- On open wifi networks, no one can intercept and read your internet activity
- Your ISP cannot snoop on your internet activity
- Websites cannot use your IP address to identify your device or location
- You can bypass censorship and geographic restrictions on content

We strongly recommend subscribing to a reputable paid VPN service, which will allow you to connect to a wide range of secure servers without any restrictions on speed or amount of data. Good VPNs will not log your activity and will use strong encryption standards to keep your data safe as it travels across the internet.


Up-to-date antivirus software is a vital shield against malware such as viruses, worms, trojans, and ransomware. New smartphones and laptops come with antivirus built into their operating systems, but you might still want to avail of something stronger.

Keep your antivirus real-time scanning feature active, and perform regular full system scans to make sure nothing has sneaked through the firewall.

Additionally, you can protect yourself by being wary of what you download online. Don't click suspicious links or email attachments, which are the main avenues through malware infects computers.

If you believe you've contracted malware, immediately put your computer into hibernation mode and consult our malware removal guide on another device.


Many security vulnerabilities arise on deprecated or out-of-date software and firmware. Always be sure to install security updates to your programs and operating system as soon as they are available. Hackers know that many users won't bother updating their devices, and so they can easily take advantage of known vulnerabilities known as "zero days".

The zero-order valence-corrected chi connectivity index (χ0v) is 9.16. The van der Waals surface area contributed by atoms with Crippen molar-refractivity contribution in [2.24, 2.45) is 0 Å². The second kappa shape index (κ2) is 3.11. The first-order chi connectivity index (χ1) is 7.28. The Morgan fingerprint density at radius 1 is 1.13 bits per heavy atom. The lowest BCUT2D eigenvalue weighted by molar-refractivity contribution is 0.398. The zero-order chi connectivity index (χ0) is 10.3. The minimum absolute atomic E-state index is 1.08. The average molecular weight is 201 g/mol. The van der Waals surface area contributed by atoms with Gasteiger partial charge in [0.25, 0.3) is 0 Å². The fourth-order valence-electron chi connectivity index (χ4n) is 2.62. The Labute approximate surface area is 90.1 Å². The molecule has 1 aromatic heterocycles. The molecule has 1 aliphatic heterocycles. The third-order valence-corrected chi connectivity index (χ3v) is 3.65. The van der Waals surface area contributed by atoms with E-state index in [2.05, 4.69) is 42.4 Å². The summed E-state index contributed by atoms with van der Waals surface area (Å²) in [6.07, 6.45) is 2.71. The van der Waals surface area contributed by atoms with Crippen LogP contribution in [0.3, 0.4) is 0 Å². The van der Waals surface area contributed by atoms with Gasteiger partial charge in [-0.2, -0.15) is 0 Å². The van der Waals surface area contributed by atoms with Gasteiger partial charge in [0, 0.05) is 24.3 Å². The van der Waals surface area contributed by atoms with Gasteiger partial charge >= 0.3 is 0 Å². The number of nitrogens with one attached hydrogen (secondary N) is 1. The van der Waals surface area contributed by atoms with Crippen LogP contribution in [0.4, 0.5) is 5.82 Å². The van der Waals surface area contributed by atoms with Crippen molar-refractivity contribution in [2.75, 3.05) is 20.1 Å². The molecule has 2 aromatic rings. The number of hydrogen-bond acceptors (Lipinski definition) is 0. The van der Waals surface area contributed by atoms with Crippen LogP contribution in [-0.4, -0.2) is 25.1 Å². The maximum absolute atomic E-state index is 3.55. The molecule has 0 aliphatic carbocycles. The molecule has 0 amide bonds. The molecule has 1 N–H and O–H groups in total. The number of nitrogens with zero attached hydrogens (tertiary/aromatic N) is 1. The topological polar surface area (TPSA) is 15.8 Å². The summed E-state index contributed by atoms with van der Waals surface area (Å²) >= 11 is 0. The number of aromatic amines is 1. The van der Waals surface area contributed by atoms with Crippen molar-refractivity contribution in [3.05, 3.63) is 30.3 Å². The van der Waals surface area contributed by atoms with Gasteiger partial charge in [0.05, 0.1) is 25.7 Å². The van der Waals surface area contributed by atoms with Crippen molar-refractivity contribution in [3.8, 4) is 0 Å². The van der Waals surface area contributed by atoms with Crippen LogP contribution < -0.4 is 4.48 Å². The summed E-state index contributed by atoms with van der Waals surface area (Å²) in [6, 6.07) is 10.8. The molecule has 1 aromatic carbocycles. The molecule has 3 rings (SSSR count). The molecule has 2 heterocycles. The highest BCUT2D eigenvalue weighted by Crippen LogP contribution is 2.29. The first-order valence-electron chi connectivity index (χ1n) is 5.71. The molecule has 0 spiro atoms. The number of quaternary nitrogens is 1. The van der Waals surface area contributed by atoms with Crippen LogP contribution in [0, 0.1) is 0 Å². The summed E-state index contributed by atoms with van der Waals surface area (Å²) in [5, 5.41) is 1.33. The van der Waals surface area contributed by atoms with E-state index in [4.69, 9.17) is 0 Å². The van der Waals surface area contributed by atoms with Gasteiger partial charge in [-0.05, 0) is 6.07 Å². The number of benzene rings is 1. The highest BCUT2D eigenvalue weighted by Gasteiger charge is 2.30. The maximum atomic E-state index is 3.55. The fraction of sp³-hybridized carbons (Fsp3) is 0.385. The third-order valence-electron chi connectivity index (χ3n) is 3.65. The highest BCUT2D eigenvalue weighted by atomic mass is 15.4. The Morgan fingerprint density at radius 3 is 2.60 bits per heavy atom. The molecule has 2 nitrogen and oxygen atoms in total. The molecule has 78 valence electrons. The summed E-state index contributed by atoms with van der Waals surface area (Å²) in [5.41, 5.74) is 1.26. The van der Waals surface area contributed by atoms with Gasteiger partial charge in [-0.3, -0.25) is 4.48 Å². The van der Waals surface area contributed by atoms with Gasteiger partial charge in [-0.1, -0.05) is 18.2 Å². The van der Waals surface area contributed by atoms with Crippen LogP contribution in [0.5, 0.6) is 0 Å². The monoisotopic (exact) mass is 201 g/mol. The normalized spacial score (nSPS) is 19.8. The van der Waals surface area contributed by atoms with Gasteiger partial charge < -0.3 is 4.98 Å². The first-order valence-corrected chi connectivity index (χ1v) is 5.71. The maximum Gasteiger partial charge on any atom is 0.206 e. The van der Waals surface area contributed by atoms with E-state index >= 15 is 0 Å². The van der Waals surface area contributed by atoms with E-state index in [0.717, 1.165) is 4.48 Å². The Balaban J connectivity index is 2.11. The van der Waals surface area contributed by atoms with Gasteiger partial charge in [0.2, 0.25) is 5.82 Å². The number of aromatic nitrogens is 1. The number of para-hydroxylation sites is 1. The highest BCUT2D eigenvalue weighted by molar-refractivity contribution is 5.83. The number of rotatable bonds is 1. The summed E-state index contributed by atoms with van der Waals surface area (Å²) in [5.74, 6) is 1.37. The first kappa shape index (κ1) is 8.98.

We recommend turning on automatic updates in your operating system and program settings where available.


By default, most social media accounts are not very private. Go through Facebook, Instagram, Twitter, Snapchat, and whatever other social media accounts you have and adjust the privacy and security settings. This includes who can see what you post, two-step verification, what apps have access to your data, what appears when people search you on Google, and much more.

We've written several extensive guides on how to do this at Comparitech, and there’s a useful guide over at Kaspersky too.


Encryption works. It's the process of scrambling the contents of a file using a cipher so that only a certain key, or password, can be used to decipher it. Modern encryption is extremely strong and cannot be broken under reasonable circumstances.

HTTPS and VPNs encrypt your internet connection, but when they're not in transit, files are still vulnerable whether they're stored on a cloud server or your local hard drive. We recommend encrypting your entire device so long as it is powerful enough. Encryption methods are built into most modern operating systems.

If you prefer to just encrypt specific files or folders, which is useful if you want to store sensitive files on the cloud..


No matter how careful you are, sometimes the worst happens. If your device is infected with serious malware, or it is damaged, lost, or stolen, much of your data might not be recoverable. That's why it's always important to maintain regular backups of your data.

You can back up files and folders to a local device, like an external hard drive, or to the cloud. You can create a full system, bare bones backup that includes the entire operating system and all of your programs, or just back up your user files including documents, downloads, images, music, and videos. The backup method you choose will depend on your choice.

Once you've made your way through this list, you can use the internet with peace of mind, knowing that you are safe from malware, hackers, and other threats. Be careful out there!

July 2017